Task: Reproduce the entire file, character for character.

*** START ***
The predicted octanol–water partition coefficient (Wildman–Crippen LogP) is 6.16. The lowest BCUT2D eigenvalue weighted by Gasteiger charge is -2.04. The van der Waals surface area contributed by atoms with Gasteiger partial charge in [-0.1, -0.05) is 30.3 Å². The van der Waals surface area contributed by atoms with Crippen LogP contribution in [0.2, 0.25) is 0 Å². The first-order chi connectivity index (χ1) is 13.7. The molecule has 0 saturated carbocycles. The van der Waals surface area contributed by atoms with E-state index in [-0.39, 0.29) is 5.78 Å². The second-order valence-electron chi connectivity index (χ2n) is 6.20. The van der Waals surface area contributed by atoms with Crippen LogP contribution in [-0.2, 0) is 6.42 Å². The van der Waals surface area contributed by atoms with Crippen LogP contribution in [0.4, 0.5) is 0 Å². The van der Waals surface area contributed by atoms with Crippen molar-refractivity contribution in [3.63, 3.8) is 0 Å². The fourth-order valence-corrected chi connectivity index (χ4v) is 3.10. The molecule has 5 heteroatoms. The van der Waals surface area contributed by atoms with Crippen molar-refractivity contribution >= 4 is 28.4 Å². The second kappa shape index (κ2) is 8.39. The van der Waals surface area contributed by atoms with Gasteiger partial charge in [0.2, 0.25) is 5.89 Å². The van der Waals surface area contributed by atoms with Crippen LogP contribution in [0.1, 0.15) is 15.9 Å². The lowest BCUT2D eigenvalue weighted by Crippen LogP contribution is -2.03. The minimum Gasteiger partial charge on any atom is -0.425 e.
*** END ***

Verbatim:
The predicted octanol–water partition coefficient (Wildman–Crippen LogP) is 6.16. The lowest BCUT2D eigenvalue weighted by Gasteiger charge is -2.04. The van der Waals surface area contributed by atoms with Gasteiger partial charge in [-0.1, -0.05) is 30.3 Å². The van der Waals surface area contributed by atoms with Crippen LogP contribution in [0.2, 0.25) is 0 Å². The first-order chi connectivity index (χ1) is 13.7. The molecule has 0 saturated carbocycles. The van der Waals surface area contributed by atoms with E-state index in [-0.39, 0.29) is 5.78 Å². The second-order valence-electron chi connectivity index (χ2n) is 6.20. The van der Waals surface area contributed by atoms with Crippen LogP contribution in [-0.2, 0) is 6.42 Å². The van der Waals surface area contributed by atoms with Crippen LogP contribution in [0.4, 0.5) is 0 Å². The van der Waals surface area contributed by atoms with Crippen molar-refractivity contribution in [3.63, 3.8) is 0 Å². The fourth-order valence-corrected chi connectivity index (χ4v) is 3.10. The molecule has 5 heteroatoms. The van der Waals surface area contributed by atoms with Crippen molar-refractivity contribution >= 4 is 28.4 Å². The second kappa shape index (κ2) is 8.39. The van der Waals surface area contributed by atoms with Gasteiger partial charge in [0.2, 0.25) is 5.89 Å². The van der Waals surface area contributed by atoms with Crippen LogP contribution in [0.1, 0.15) is 15.9 Å². The lowest BCUT2D eigenvalue weighted by Crippen LogP contribution is -2.03. The minimum Gasteiger partial charge on any atom is -0.425 e.